FairWeather_Aussie wrote: Sun Feb 14, 2021 1:03 pmPunish the player. Allow a forced sub to come on after 10-20minutes so the game is still a spectacle. And ban the player for long enough to reflect on their tackling ‘ clean out etc technique.

Another benefit of this is that referees will be more inclined to give out reds for dangerous behaviour.
This is good :thumbup:

15 v 14 in test rugby is a buzzkill. We can find a deterrent without ruining the match.
It is, but a necessary one, until payers just stop doing it. Long term its better to red card.
If I thought that will happen, I'd support it. But I don't think it will, too many rucks in a game with people rushing in from all angles. Let's face it, these guys aren't targeting the head deliberately. It's accidental, reckless perhaps but rugby is reckless and that's why I think it will keep happening.
So you suggest that nothing is done about it because it will happen anyway? You shouldn't be entering a ruck shoulder, or chicken wing, first whether it's targetted at a head or not. You can't just say they'll do it anyway so we won't bother with the law.
Read the prior exchange (it's even quoted).
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Re: The multiplication of red cards in rugby because of the new laws about head tackling

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Rugby2023 wrote: Mon Feb 15, 2021 10:09 pm
message #2527204 wrote: Mon Feb 15, 2021 9:46 pm
Rugby2023 wrote: Mon Feb 15, 2021 7:52 pm
LandOTurk wrote: Sun Feb 14, 2021 7:50 pm
Rugby2023 wrote: Sun Feb 14, 2021 7:35 pm
This is good :thumbup:

15 v 14 in test rugby is a buzzkill. We can find a deterrent without ruining the match.
It is, but a necessary one, until payers just stop doing it. Long term its better to red card.
If I thought that will happen, I'd support it. But I don't think it will, too many rucks in a game with people rushing in from all angles. Let's face it, these guys aren't targeting the head deliberately. It's accidental, reckless perhaps but rugby is reckless and that's why I think it will keep happening.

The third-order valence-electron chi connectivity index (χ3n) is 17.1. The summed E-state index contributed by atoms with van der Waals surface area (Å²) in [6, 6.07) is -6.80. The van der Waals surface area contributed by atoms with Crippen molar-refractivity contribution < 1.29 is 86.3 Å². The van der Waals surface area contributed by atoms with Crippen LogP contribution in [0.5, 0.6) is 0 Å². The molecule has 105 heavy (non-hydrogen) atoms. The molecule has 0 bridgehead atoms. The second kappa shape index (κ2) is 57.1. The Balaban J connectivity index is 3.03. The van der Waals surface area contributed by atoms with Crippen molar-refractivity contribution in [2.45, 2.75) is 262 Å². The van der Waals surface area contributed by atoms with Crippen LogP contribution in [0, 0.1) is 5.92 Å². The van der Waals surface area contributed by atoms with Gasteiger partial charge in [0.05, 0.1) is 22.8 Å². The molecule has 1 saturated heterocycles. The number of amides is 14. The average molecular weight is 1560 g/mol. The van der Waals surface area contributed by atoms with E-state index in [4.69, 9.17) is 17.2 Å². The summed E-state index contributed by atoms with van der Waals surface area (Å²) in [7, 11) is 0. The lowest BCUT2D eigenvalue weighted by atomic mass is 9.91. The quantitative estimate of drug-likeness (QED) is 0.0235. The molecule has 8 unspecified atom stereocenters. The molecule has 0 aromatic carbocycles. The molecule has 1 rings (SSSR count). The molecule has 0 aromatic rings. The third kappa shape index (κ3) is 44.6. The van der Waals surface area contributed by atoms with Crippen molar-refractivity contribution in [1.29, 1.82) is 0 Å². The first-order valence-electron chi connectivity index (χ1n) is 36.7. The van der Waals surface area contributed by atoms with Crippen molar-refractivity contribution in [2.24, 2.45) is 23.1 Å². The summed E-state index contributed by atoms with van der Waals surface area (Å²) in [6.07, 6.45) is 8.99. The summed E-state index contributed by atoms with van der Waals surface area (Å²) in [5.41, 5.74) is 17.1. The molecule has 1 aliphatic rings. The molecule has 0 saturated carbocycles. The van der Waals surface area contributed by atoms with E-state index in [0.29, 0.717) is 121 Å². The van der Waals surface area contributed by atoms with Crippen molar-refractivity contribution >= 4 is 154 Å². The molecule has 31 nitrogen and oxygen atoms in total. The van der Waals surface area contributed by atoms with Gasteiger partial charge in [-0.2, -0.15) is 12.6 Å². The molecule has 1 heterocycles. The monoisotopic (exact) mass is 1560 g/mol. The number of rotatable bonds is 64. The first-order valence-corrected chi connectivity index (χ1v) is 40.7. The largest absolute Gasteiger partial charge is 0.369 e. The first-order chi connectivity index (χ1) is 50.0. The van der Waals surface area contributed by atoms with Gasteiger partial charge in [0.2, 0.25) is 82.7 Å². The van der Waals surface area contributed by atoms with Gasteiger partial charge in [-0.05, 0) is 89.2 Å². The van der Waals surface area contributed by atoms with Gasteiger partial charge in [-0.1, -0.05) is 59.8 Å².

So you suggest that nothing is done about it because it will happen anyway? You shouldn't be entering a ruck shoulder, or chicken wing, first whether it's targetted at a head or not. You can't just say they'll do it anyway so we won't bother with the law.
Read the prior exchange (it's even quoted).
Okay. gotcha. Though I'm not sure that more red cards is something to aspire to.
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Re: The multiplication of red cards in rugby because of the new laws about head tackling

Post by DOB »

Rugby2023 wrote: Mon Feb 15, 2021 7:52 pm
LandOTurk wrote: Sun Feb 14, 2021 7:50 pm
Rugby2023 wrote: Sun Feb 14, 2021 7:35 pm
FairWeather_Aussie wrote: Sun Feb 14, 2021 1:03 pmPunish the player. Allow a forced sub to come on after 10-20minutes so the game is still a spectacle. And ban the player for long enough to reflect on their tackling ‘ clean out etc technique.

Another benefit of this is that referees will be more inclined to give out reds for dangerous behaviour.
This is good :thumbup:

15 v 14 in test rugby is a buzzkill. We can find a deterrent without ruining the match.
It is, but a necessary one, until payers just stop doing it. Long term its better to red card.
If I thought that will happen, I'd support it. But I don't think it will, too many rucks in a game with people rushing in from all angles. Let's face it, these guys aren't targeting the head deliberately. It's accidental, reckless perhaps but rugby is reckless and that's why I think it will keep happening.
As I pointed out earlier, the contest in the air was clamped down on, and players are being more careful chasing/receiving bombs.

If we see a few more reds for chicken-winging, we should see players become a little more careful entering rucks. They certainly won’t take a step back to wind up like POM did, the urgency will be to arrive quicker so as to enter on your own terms.
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Re: The multiplication of red cards in rugby because of the new laws about head tackling

Post by Rugby2023 »

DOB wrote: Mon Feb 15, 2021 10:38 pmAs I pointed out earlier, the contest in the air was clamped down on, and players are being more careful chasing/receiving bombs.

If we see a few more reds for chicken-winging, we should see players become a little more careful entering rucks. They certainly won’t take a step back to wind up like POM did, the urgency will be to arrive quicker so as to enter on your own terms.
I read that but there are many more ruck situations in a game, it's just tougher to manage, 16 forwards not being reckless and making significant contact with the head at least once for 80 minutes is a tall order. We'll see, maybe you'll be proven correct. If it continues to ruin games in the longer term, then I'd hope Fairweather's suggestion is adopted before the next World Cup.
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DOB
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Re: The multiplication of red cards in rugby because of the new laws about head tackling

Post by DOB »

Rugby2023 wrote: Thu Feb 18, 2021 10:25 pm
DOB wrote: Mon Feb 15, 2021 10:38 pmAs I pointed out earlier, the contest in the air was clamped down on, and players are being more careful chasing/receiving bombs.